It was sad to say good-bye to Dave and Chicago, but we were lucky enough to see each other many times again, be it in Omaha, Milwaukee, Champaign, or even Berlin.  I cherished those visits, and when I moved from the Midwest to Texas and then New Jersey, I felt the absence of our time together, however infrequent it had been before. 

Even if I never got close to finishing Being and Time, I knew from our discussions that Martin Heidegger urged that one should live a “resolute” existence, to really mean what one does.  David certainly lived up to that ideal, which I know he set for himself.  To cite just one example, he did not just accept the exploitation of academic laborers like adjunct professors and graduate students, he actively fought against it.    He was more true to himself than I could ever hope to be, and it rips my heart out to think that such a wonderful person and true friend is no longer with us.  I can only say that I was supremely lucky to have known this great man as long as I did

Thursday, April 18, 2013

Cranky Bear Holds Congress in Contempt

Note: My friend and associate Cranky Bear has been sending me plenty of missives by carrier pigeon over the last few months, but I have been trying to make this site less profane, and more professional.  However, in the aftermath of Congress' vote yesterday, his is the abrasive voice that needs to be heard.


Cranky Bear here, sipping bourbon and about ready to blow my stack.  Good old Cranky has been pretty desensitized to the braying idiocy of humanity and its tendency to be its own worst enemy.  However, there are times when even I am surprised at the base stupidity of our elected dipshits.

In case you didn't know, ninety percent of Americans support universal background checks for the purchase of guns.  They find keeping deadly weapons out of the hands of psychopaths, domestic abusers, and convicted felons to be such a common sense proposition that most people think we already have such safeguards in place.  Only if that were so.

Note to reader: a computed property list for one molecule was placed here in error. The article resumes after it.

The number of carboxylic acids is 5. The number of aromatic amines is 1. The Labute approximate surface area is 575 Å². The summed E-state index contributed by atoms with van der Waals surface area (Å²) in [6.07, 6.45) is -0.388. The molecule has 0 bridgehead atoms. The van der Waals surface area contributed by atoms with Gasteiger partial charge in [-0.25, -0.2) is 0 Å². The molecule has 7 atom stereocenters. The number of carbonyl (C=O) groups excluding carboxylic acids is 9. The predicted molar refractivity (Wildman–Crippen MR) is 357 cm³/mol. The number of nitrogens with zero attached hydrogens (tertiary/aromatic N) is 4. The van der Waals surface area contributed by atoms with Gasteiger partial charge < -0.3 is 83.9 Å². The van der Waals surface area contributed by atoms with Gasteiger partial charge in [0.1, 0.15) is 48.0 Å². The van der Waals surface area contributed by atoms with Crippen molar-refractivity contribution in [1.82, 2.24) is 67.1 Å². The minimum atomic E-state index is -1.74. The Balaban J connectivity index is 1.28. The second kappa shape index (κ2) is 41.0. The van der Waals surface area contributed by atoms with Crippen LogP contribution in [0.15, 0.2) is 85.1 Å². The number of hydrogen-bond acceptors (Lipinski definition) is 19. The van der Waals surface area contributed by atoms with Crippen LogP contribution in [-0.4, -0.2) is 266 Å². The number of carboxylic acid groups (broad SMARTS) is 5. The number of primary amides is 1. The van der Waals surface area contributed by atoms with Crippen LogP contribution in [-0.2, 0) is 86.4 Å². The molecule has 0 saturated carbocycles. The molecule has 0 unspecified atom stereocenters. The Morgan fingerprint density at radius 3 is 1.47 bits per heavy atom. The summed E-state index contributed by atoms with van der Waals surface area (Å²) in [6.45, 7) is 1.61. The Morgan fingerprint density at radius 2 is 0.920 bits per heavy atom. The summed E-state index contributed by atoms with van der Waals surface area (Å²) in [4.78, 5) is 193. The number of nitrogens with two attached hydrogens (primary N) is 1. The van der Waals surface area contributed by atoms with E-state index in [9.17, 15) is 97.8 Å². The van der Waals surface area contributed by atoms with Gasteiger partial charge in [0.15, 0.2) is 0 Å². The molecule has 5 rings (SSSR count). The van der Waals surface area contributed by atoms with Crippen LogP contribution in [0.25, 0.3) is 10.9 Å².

I honestly can't think of any issue where 90% of the country agrees.  Hell, there are probably 15% who are so irascible that they don't think baby kittens are cute, or hold that the Star Wars prequels were superior to the originals.  Normally when the public lines up so definitively behind an issue our Congresscritters get so overanxious to please their constituents that the queue to the grandstand goes around the block.  For instance, just witness how public hysteria in the aftermath of 9/11 led to the horrifyingly sweeping PATRIOT Act.

Congress hasn't been too slow to act when it wants to, despite our assumption that it's incapable of action.  For instance, Congress managed to pass a massive giveaway to the evil motherfuckers at the Monsanto corporation in the dead of night as if by magic.  Corporations are people, after all, and furthermore, to quote Orwell's Animal Farm, "some animals are more equal than others."

If Monsanto needs legal protection for its nefarious deeds, fine, but if twenty innocent first-graders are torn to shreds by bullets fired from a weapon meant for the battlefield by a psychopath so loopy that his actions came as little surprise to those who knew him, that's just their tough fucking luck.  Next time pack some heat, assholes.